• KW Mak says:

      @ Kong Kek Kuat

      1. There is a lacuna because Section 204B, while mentioned in the booklet, is not at all mentioned in any forms that the leasehold title owner is asked to submit / sign. There is nothing else in the forms that even suggests that the land is guaranteed to be leased back to the applicant. In short, there’s a gap between the lessor surrendering the land title back to the state government and getting the land leased back to him / her, even though the understanding for most residents is that they are doing a ‘lease renewal’ exercise.

      2. I am not disputing your understanding of how leasehold titles work because that’s how I understand leasehold as well. This does not bode well for leasehold property owners of PJ, however. Which brings me to the point of why I’m disputing the validity of the Selangor government giving out leasehold titles under the National Land Code to PJ property owners. Among the problems that I have personally found on leasehold titles in PJ include (a) year of issue in 1964 although the NLC came out in 1965 and (b) a lease that states 99 years but the expiry date is only after 60 years from the date of alienation.

      P.S. Can I convince you to become my Facebook buddy and have debates with me? I am looking for people to debate/discuss the understanding of the National Land Code. Thus far, the majority of lawyers I have met are conveyancing lawyers and they aren’t much help in such matters.


      • Kong Kek Kuat says:

        @ KW Mak

        I´ve been thinking about your invitation… The thing is… Positively and sadistically, I´m not really crazy about contributing anything much to the improvement of this country — and what you’re admirably doing is quite a contribution. The more you contribute, the more UMNO stands to take the credits while simultaneously treating you as a stupid second class citizen, and the longer UMNO stands to stay in power. “Dah la kita pijak dia, maki hamun dia, tapi dia masih nak cium tangan kita — bodoh betul pendatang-pendatang ni.” In some sadistic way, I would prefer to see those who voted the current government in ruined by their own choice. If it means collateral damage to innocent by-standers, so be it.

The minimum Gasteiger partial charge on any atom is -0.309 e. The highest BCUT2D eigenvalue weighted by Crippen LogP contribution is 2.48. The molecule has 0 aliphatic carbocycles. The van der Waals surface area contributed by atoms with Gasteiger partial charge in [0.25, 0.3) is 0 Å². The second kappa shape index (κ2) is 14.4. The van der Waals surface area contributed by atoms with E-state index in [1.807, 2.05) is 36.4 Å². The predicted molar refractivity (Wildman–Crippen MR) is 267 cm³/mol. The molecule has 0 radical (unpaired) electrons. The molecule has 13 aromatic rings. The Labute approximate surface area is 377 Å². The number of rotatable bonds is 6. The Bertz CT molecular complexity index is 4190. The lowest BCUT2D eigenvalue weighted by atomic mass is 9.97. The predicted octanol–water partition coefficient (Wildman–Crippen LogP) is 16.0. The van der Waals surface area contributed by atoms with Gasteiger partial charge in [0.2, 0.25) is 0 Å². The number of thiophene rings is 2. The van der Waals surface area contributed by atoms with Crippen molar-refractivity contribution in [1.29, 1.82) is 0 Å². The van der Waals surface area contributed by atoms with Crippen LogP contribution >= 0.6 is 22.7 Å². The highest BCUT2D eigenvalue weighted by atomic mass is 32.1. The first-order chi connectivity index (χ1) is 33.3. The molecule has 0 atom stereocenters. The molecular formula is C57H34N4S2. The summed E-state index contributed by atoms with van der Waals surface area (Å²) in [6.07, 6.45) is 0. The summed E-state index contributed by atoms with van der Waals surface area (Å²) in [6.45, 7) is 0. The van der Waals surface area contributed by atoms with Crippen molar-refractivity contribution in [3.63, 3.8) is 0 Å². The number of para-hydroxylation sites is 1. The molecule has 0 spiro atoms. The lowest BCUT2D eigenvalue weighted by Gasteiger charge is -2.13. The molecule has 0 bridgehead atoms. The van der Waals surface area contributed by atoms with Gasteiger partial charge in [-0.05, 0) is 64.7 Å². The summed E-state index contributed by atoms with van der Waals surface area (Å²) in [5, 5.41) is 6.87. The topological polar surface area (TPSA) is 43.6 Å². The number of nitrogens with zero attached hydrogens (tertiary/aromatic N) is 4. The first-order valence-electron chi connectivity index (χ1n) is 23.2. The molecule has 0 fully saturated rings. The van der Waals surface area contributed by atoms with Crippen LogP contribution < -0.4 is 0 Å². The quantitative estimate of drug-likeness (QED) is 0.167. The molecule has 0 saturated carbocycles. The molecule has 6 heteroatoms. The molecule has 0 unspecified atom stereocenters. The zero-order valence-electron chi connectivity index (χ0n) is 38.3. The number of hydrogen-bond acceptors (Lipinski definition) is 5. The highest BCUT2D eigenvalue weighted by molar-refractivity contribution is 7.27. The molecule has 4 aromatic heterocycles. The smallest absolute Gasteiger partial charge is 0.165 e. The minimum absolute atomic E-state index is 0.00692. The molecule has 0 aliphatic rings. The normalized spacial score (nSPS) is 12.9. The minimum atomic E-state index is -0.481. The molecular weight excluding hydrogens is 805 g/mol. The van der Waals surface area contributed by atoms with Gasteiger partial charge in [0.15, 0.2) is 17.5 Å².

• Kong Kek Kuat says:

        @ KW Mak

        Just a note: There is a lacuna in law only when there is a legal issue, but there is no law covering that legal issue. Where there is no legal issue to begin with, for example the period after the expiry of an expired lease, there is no lacuna. And I think you meant “lessee surrendering the land.” 🙂

        • KW Mak says:

          @ Kong Kek Kuat

          Yea. I only caught that bit about lessor / lessee after I submitted the comment. Ah well, I’m not perfect. Haha.

          On the lacuna bit, I think there is a legal issue because the leasehold property owner is entering into a ‘contract’ of sorts by paying upfront the leasehold renewal fees.

          As for the contribution and being stepped on bit… I’ll say this: We are in this rut because we are gullible, often listening to sweet promises that politicians make without ever asking for details how those promises would be kept. Such promises do not empower the people, however.

          True people empowerment comes from education, of knowing what their rights are. If you don’t know what the rules are, how would you know to demand for your rights? That is the reason why government rules remain opaque.

          This is why I teach what I know about government rules; to help untangle the mess that we are now in and empower the people to fight for their own rights. When people know what their rights are, the sweet promises will no longer hold sway.

          Will I succeed? Who knows? It may not be me who changes things, but if that’s the case, I would still have laid the groundwork for the next person. And if I get stepped on by UMNO as you so put it, then so be it.